.

Sunday, December 04, 2011

Islamists end up with 65% of Egypt vote

From Al Arabiya:
Islamist parties have won 65 percent of votes for party list seats in the first round of parliamentary elections, according to official figures obtained by AFP on Sunday.

The Muslim Brotherhood won 36.62 percent of the vote, followed by the hard-line Salafist al-Nur party with 24.36 and the moderate Al-Wasat with 4.27, according to a chart provided by elections committee secretary general Yusri Abdel Karim.

Abdel Karim said that the committee would not provide percentages until the end of voting on January 10, but according to an official chart he provided the Muslim Brotherhood’s Freedom and Justice Party list won 3.56 million out of 9.73 million valid ballots.

The al-Nur party won 2.37 million, and the Wasat party 415,590 votes.

The liberal coalition the Egyptian Bloc received 13.35 percent, with 1.29 million votes.

The percentages cannot be calculated into the number of seats each party list will receive until the final results for the whole country are in.

This is close to what Al Masry al Youm reported last night:

This doesn't mean that Islamists will get 65% of the seats in Parliament - they very possibly will get more.
Egyptians return to the polls on Monday for 52 run-off votes for individual candidates, who will occupy a third of the 498 elected seats in the lower house once two more rounds of the complicated voting process end in January. Two-thirds of the seats are allocated proportionately to party lists.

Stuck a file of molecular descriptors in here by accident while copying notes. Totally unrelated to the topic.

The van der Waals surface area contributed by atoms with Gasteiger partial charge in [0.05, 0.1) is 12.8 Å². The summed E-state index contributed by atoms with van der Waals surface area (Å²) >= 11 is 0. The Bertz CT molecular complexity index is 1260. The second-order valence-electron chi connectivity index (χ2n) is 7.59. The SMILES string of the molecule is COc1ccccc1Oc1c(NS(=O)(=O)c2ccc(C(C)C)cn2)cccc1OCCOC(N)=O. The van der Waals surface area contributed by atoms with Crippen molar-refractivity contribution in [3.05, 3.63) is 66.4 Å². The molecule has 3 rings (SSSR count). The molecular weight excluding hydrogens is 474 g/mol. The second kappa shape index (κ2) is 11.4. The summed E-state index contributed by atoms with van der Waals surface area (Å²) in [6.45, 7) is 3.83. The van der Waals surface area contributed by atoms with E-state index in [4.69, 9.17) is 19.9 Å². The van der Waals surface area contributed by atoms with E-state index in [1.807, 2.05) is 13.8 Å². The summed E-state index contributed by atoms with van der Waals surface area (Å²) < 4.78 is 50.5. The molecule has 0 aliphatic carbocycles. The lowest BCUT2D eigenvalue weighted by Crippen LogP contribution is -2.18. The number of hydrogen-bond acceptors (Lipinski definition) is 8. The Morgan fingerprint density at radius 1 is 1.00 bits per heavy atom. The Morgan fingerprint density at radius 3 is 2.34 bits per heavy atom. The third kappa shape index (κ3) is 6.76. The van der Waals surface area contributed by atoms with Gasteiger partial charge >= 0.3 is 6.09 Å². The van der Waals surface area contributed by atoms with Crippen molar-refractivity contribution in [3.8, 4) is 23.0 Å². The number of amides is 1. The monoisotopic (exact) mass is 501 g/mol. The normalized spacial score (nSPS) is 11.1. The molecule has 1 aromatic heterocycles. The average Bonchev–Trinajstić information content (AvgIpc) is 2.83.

From what I can tell in the Egyptian press, the run-offs are between the two highest vote-getters in different districts - and in practically all cases, that means they are between the Muslim Brotherhood and the Salafi Nour party. Which means, from a back of the envelope calculation, the Islamists will end up with about 370 seats, or 74%.

Moreover, if I am understanding things correctly, there is a real possibility that the Muslim Brotherhood alone can end up with an absolute majority of seats in the parliament after the run-offs. If they end up with 120 seats of the 334 that are allocated proportionately, they would need to get 80% of the wins in the run-off elections - something that is certainly conceivable given that they are more moderate than their likely opponents in most of those elections. Liberals and Wasat voters may vote for the MB party in those elections rather than the Nour Salafis, if given a choice.

Either way, Egypt will become an Islamist state.

Will it be extreme, or ultra extreme?

Can it cope with the economic meltdown that Egypt is now facing?

Can we expect to see a mass exodus of Copts?

Will Egypt ally closer with Iran?

Will there ever be another election?